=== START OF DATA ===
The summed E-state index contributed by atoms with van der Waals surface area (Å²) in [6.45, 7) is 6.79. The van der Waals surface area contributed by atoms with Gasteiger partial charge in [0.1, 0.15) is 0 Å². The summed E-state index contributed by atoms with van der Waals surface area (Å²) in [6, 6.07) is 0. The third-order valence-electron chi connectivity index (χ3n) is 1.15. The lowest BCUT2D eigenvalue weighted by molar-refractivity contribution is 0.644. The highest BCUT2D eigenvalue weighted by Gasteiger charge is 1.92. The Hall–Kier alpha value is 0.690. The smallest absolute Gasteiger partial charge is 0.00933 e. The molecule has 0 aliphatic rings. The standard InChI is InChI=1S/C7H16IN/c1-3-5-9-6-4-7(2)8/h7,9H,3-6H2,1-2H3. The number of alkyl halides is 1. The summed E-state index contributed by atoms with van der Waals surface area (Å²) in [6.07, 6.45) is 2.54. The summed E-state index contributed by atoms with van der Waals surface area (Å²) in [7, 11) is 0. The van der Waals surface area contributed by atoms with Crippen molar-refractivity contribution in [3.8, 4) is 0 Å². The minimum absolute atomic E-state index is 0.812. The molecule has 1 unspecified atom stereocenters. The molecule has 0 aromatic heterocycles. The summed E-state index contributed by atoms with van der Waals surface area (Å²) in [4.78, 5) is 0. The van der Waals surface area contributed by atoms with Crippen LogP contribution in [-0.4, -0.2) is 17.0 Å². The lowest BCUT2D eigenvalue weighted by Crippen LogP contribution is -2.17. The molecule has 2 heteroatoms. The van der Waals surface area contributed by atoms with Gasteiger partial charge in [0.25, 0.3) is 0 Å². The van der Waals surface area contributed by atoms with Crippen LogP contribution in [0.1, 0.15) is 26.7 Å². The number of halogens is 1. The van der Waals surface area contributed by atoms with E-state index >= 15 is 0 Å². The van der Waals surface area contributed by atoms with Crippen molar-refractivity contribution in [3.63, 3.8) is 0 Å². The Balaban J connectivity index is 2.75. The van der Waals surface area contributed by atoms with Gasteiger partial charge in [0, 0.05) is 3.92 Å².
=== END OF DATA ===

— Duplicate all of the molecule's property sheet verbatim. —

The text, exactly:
The summed E-state index contributed by atoms with van der Waals surface area (Å²) in [6.45, 7) is 6.79. The van der Waals surface area contributed by atoms with Gasteiger partial charge in [0.1, 0.15) is 0 Å². The summed E-state index contributed by atoms with van der Waals surface area (Å²) in [6, 6.07) is 0. The third-order valence-electron chi connectivity index (χ3n) is 1.15. The lowest BCUT2D eigenvalue weighted by molar-refractivity contribution is 0.644. The highest BCUT2D eigenvalue weighted by Gasteiger charge is 1.92. The Hall–Kier alpha value is 0.690. The smallest absolute Gasteiger partial charge is 0.00933 e. The molecule has 0 aliphatic rings. The standard InChI is InChI=1S/C7H16IN/c1-3-5-9-6-4-7(2)8/h7,9H,3-6H2,1-2H3. The number of alkyl halides is 1. The summed E-state index contributed by atoms with van der Waals surface area (Å²) in [6.07, 6.45) is 2.54. The summed E-state index contributed by atoms with van der Waals surface area (Å²) in [7, 11) is 0. The van der Waals surface area contributed by atoms with Crippen molar-refractivity contribution in [3.8, 4) is 0 Å². The minimum absolute atomic E-state index is 0.812. The molecule has 1 unspecified atom stereocenters. The molecule has 0 aromatic heterocycles. The summed E-state index contributed by atoms with van der Waals surface area (Å²) in [4.78, 5) is 0. The van der Waals surface area contributed by atoms with Crippen LogP contribution in [-0.4, -0.2) is 17.0 Å². The lowest BCUT2D eigenvalue weighted by Crippen LogP contribution is -2.17. The molecule has 2 heteroatoms. The van der Waals surface area contributed by atoms with Gasteiger partial charge in [0.25, 0.3) is 0 Å². The van der Waals surface area contributed by atoms with Crippen LogP contribution in [0.1, 0.15) is 26.7 Å². The number of halogens is 1. The van der Waals surface area contributed by atoms with E-state index >= 15 is 0 Å². The van der Waals surface area contributed by atoms with Crippen molar-refractivity contribution in [3.63, 3.8) is 0 Å². The Balaban J connectivity index is 2.75. The van der Waals surface area contributed by atoms with Gasteiger partial charge in [0, 0.05) is 3.92 Å².